Canadian Snowmobile Accident Statistics 

A report released by Statistics Canada in January 2021 revealed that, on average, 73 Canadians are killed in a snowmobile accident each year. The majority of deadly snowmobile accidents involve only a single vehicle. When a high-speed snowmobile collides with a stationary object, its operator may not survive the crash. 

Additionally, the Canadian Red Cross reports that snowmobiling accounts for 55% of the country’s immersion deaths. These horrific fatalities occur when riding over frozen bodies of water whose ice shields are too thin to support the full weight of a heavy off-highway vehicle. Other common causes of deadly snowmobile accidents include ejection from the moving vehicle, rollovers, and avalanches. 

Fatalities and serious injuries can also occur when one snowmobile collides with another. 20% of the country’s snowmobile accidents involve more than one vehicle.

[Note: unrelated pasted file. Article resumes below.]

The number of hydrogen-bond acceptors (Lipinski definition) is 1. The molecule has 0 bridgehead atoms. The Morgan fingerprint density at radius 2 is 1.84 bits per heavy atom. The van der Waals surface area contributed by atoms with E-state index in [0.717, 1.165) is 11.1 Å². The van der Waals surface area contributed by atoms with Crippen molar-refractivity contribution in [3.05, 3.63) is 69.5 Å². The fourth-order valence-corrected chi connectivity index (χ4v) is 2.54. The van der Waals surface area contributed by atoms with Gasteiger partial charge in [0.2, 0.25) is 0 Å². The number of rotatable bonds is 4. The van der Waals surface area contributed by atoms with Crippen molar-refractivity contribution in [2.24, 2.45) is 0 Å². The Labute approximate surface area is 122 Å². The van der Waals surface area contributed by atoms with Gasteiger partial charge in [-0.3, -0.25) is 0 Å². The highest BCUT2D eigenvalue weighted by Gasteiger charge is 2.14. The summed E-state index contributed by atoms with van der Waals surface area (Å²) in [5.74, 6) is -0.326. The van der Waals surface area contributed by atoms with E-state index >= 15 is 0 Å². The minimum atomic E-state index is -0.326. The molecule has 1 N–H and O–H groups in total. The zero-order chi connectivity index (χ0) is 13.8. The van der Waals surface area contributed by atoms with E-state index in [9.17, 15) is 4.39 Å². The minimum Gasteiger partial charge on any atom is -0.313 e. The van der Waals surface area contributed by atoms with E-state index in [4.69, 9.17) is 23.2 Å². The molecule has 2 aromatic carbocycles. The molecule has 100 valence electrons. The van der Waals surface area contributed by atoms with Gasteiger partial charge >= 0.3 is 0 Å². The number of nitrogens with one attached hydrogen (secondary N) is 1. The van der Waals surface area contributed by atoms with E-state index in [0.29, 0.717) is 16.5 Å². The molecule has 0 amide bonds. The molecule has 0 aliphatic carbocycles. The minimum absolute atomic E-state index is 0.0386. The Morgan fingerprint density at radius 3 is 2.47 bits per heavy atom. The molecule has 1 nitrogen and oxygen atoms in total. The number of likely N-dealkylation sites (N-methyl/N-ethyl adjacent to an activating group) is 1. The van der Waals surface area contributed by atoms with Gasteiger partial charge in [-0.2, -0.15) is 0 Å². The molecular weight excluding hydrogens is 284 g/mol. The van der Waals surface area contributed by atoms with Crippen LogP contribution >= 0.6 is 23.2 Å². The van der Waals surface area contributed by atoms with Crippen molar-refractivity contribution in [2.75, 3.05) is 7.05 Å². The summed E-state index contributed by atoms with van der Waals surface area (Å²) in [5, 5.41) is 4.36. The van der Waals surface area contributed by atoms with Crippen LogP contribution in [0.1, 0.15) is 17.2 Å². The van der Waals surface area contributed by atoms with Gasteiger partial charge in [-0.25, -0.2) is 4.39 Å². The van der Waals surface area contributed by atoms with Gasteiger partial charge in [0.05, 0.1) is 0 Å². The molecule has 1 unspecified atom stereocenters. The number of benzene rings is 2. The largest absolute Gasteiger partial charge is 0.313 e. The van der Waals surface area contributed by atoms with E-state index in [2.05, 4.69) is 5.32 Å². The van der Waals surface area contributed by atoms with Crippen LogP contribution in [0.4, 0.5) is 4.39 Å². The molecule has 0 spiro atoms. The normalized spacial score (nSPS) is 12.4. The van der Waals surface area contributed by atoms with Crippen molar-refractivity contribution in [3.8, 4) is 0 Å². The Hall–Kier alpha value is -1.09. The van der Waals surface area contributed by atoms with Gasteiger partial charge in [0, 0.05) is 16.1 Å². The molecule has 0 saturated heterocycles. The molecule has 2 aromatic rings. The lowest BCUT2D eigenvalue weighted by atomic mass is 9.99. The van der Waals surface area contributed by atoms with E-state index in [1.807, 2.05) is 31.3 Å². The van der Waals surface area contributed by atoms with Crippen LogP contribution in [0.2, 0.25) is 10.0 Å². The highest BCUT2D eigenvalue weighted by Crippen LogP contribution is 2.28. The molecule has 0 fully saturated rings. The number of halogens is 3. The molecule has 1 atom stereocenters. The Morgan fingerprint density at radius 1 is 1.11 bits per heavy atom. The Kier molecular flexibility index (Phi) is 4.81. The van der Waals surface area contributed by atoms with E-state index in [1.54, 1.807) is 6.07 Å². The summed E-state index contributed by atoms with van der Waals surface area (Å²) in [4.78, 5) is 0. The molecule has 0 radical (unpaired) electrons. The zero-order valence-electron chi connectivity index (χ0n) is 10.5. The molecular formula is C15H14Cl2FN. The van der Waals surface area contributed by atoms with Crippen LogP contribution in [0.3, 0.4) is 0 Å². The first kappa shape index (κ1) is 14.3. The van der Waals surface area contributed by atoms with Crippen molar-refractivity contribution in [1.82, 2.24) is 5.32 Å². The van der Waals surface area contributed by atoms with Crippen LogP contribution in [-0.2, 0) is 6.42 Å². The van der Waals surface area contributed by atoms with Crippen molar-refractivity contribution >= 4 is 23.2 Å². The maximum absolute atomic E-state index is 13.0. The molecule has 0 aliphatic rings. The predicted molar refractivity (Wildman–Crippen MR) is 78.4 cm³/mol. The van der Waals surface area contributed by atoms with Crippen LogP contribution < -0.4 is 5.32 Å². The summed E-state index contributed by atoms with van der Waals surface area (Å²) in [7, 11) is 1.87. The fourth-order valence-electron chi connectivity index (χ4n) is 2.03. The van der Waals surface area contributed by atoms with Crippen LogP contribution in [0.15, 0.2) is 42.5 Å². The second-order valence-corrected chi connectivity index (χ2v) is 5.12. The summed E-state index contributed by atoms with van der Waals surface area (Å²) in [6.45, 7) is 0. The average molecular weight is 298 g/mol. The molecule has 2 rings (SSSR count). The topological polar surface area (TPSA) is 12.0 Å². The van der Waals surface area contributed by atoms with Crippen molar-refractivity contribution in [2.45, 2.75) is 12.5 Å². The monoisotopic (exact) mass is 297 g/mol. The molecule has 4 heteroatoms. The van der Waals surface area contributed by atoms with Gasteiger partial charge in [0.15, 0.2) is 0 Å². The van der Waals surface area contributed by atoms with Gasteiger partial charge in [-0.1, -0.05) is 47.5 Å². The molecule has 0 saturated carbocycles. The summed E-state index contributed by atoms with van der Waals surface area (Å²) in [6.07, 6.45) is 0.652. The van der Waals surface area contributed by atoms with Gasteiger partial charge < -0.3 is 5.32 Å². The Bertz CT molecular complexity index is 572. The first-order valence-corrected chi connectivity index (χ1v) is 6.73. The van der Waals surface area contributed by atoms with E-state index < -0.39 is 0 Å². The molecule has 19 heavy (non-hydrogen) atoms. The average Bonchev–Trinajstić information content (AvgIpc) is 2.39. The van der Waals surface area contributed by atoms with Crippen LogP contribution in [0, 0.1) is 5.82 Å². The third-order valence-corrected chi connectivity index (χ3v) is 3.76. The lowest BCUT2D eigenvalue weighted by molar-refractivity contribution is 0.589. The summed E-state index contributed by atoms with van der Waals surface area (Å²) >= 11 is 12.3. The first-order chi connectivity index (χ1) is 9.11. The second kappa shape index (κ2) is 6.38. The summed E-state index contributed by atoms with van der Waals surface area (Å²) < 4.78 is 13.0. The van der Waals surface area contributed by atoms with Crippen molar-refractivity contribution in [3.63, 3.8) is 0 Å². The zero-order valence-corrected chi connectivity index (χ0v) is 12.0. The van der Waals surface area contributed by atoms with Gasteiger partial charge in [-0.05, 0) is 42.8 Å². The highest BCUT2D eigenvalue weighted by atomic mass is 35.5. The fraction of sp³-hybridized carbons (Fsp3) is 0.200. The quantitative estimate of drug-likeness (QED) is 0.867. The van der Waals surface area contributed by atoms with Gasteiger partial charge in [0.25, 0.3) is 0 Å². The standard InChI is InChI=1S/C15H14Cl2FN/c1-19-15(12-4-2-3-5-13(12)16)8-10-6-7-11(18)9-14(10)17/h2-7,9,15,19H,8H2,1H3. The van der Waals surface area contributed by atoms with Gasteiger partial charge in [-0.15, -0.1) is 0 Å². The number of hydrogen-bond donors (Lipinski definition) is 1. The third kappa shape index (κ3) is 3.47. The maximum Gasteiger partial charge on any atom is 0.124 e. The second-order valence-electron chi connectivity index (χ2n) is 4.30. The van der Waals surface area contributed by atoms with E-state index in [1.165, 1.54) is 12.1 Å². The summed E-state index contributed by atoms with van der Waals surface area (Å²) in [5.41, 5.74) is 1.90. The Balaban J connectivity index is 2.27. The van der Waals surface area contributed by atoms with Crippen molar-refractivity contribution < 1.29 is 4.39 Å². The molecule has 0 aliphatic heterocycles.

Men are overrepresented among the winter activity’s annual fatalities. In fact, nine out of ten fatal snowmobile accidents involve male riders. Regardless of age or level of experience, male snowmobile operators are far more likely to be involved in a deadly accident. The statistics reveal that most age demographics are represented almost equally in annual snowmobile accident fatalities, encompassing male riders between the ages of 20-64.

As with any high-powered, high-speed vehicle, non-fatal snowmobile accidents can cause serious injuries, which may impact the rest of an accident victim’s life. According to the Canadian Institute for Health and Information, nearly 1000 people each year are hospitalized because of injuries they’ve sustained in snowmobile accidents.